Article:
This previous pediatric BCI study by Kelly et al. (in review) was a different experimental set up than the present study, and any number of differences may have impacted user experience and fatigue. In Kelly and Colleagues work P300 and MI tasks were completed on the same day in a randomized order and tasks were 8–20 min in length. The training, the task, and the BCI hardware/software were also not consistent between our two studies. In the prior study, the age of participants was slightly higher with a mean age of 11.3. The primary research question was about BCI control in children, with self-reported fatigue as a secondary outcome. Even though the task length was longer in the current study, present results from self-reported fatigue indicate P300 was fatiguing even at 10 and 15 min. We found similar numbers of participants had reported an increase by one or more points on the VASF in the P300-task and the MI-task by these time points (10 min: 8 participants in P300, 6 in MI; 15 min: 13 in P300, 12 in MI). Particularly in the P300 session, however, younger participants had a VASF increase of over two points while older participants did not even have a one-point increase at this time. The slightly older participants in Kelly and Colleagues work may have contributed the difference in fatigue with P300 that we observed. The VASF score change observed across time in all sessions was greater for the younger children in this present study. We found that older children and adolescents were better able to handle 30-mintues of a BCI task without significant fatigue and generally did not find the video session fatiguing (supplemental Fig. 1, Additional file 1). It is also likely that having the tasks in the same study session, as Dion and Colleagues did, had a different impact on self-reported fatigue than having the tasks on separate days. Additional pediatric BCI fatigue studies considering these many variables are required.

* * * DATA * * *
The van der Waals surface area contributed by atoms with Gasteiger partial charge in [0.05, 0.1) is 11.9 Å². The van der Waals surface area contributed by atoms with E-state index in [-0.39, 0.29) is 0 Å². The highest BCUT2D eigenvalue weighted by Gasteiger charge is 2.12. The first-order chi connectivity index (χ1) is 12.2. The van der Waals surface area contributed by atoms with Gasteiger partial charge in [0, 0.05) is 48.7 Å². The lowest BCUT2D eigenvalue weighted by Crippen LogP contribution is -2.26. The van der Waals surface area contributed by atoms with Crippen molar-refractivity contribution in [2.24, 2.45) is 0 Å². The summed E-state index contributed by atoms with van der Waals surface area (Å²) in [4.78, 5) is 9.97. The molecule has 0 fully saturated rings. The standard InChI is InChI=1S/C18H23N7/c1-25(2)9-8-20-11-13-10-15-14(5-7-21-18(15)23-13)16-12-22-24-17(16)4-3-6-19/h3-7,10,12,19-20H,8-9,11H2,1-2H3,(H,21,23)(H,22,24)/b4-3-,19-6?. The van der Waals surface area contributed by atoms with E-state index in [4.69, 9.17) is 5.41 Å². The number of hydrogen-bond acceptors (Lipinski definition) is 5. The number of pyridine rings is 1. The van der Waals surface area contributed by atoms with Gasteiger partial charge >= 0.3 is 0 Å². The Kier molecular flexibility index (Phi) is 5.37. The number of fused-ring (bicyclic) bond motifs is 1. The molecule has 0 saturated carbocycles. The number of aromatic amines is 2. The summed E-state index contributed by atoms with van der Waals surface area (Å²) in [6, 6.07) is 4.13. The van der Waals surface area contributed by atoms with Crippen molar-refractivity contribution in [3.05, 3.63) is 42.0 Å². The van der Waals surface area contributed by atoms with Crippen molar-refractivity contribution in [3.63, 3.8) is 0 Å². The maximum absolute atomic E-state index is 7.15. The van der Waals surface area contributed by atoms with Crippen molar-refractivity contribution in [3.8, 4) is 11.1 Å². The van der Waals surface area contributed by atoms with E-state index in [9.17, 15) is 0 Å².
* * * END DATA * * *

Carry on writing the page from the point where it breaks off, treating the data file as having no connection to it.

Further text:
Day-to-day chronic fatigue was assessed using the acute PedsQLTM-MFS before each session in the present study. As expected, children with lower MFS scores (i.e. higher fatigue) reported higher VASF values pre- and post-task. The impact of more chronic and pathological fatigue will be an important consideration for understanding BCI fatigue in children with CP, who typically have higher chronic fatigue [19]. Further pediatric work is needed to draw conclusions on the impact of more significant fatigue at baseline and its impact on BCI performance and behavioural changes. We suggest that simple, validated measures like the PedsQLTM-MFS, for which CP-specific versions are also available, be employed prospectively in BCI studies in such clinical populations to better characterize the role of fatigue in performance and other outcomes.